Like my original yellow pair, the new-version Alien 1.0 (which Skimo.co cheekily calls the Alien 1.1), is a plastic lower with a carbon upper, placing it solidly in that middle tier. With its $1600 price tag, it’s more than twice the price of its little brother the Alien (MSRP $699), but still almost a grand less than World Cup-level Alien 4.0 (MSRP $2500). And while the weight difference between the Alien 1.0 and the Alien (785g vs 870g) might make that price seem like overkill for a minor weight savings, the real story is the carbon cuff that defines the Alien 1.0. It transforms the boot from an uphill boot to a ski boot that uphills. While it doesn’t feel great pushing a 100 mm-waisted ski in choppy snow, on anything ~90mm and under you can send it.
Alien 1.0 Pros:
- Great ankle range of motion. Your ankle will run out before this boot will.
- Lightweight, but not so light it’s brittle.
- Incredible downhill performance for such a light boot.
- Excellent durability. While not perfect (see the cons below), for the amount of time I’ve spent with these boots, I’ve had very few issues, and most of them I can fix myself. I have one pair of shells I’ve spent most of my time in for the last 4 years, and while I’ve repaired the BOA once, and gone through a couple of pairs of liners, the uppers and lowers themselves still work like they’re brand-new.
- The BOA system makes getting in and out SO easy.
- The stock liners. While they’re certainly the fastest-wearing part of the boot, the liner is one of my favorite parts. It goes on easily, it’s comfortable, and it’s warm. The only downside is that Scarpa didn’t bring any into the country, and I’m running out! I’ve gone through three liners in mostly a single pair of shells, and the shells are still great!
Alien 1.0 Cons:
- Cost jump compared to the introductory level boots.
- The gaiter wears quicker than I’d like. Although I have to say, they wear in a spot that doesn’t seem to collect snow or let in moisture.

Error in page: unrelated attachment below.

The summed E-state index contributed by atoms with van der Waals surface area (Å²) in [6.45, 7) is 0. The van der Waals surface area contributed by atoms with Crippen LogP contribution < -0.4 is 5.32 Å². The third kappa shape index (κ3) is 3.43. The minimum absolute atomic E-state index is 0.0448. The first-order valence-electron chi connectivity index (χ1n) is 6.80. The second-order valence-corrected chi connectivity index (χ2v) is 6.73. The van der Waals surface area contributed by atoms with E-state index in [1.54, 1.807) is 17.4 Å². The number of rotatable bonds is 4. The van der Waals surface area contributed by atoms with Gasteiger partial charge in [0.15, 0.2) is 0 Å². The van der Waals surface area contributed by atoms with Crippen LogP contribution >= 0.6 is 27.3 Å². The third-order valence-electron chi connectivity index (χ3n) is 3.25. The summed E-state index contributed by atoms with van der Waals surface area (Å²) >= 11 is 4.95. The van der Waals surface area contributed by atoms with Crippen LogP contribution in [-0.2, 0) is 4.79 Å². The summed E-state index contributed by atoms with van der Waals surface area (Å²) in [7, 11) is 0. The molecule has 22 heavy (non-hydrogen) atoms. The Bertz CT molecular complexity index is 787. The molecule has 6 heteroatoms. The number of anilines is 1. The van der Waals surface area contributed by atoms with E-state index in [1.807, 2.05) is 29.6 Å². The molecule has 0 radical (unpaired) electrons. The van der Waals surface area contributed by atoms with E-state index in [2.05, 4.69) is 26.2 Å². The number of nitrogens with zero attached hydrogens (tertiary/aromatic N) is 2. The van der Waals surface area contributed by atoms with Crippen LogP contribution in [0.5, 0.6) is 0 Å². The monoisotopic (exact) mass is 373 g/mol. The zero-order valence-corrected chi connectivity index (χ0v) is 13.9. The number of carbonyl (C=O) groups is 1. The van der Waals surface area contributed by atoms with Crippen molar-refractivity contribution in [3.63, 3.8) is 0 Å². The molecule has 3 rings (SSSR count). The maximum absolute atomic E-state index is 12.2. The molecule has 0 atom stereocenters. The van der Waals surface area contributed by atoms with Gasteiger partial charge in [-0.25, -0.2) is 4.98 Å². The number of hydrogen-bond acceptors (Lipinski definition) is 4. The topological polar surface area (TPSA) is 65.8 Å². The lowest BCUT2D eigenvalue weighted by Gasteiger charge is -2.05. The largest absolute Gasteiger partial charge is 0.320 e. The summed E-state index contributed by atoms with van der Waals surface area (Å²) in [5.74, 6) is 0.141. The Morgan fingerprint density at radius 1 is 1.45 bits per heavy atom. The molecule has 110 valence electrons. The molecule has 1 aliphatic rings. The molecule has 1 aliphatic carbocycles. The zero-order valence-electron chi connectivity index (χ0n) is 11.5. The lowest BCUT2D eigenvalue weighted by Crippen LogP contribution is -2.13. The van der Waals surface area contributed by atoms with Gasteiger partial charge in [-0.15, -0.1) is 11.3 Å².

- The inside hook for the Dyneema cord can catch when walking/running so it bends and might eventually break.
- The BOA system can break. Mine have failed a couple of times over many thousand hours of use. You can either send them back to the factory to get them fixed, or you can have them send you a new BOA. Fixing the BOA by yourself I found to be a small and fiddly minor irritation, but really fairly easy. Some people may choose to just send them in to get fixed. Your local shop might be experienced in the fix also.
For me (but certainly not for everyone), the Alien 1.0 is nearly the perfect boot. I’ve spent a couple thousand hours in one version or another. While not as light as the Alien 4.0, it’s more durable. While more expensive than the Alien, I find it skis well enough to more than make up for the cost. While it certainly has some flaws, this boot really does perform when you need something that goes uphill like the clappers, and can ski anything.
These days the Alien 1.0 is the only non-alpine boot I own. Through some extenuating circumstances, I actually have three pairs of them, and they’re the only touring boots I’ve had in rotation for a couple of years. I backcountry ski with them, I skimo race in them, and I’ve even thrown in some fun resort days for kicks. Almost every day they do exactly what I want them to do: Forget that they’re there so that I can focus on skiing.
Joe Howdyshell is the Owner and Head Coach of the Summit Endurance Academy, a mountain endurance sports coaching company.
Joe has a masters degree in Exercise Physiology, and has been racing up and down mountains on skis, bikes, and on foot since 1998.
These days Joe lives in Breckenridge, Colorado and coaches and races skimo in the winter, and mountain running and mountain biking in the summer.
Outside of endurance sports and mountain gear, Joe enjoys cooking, reading, and drinking good whiskey with his neighbors.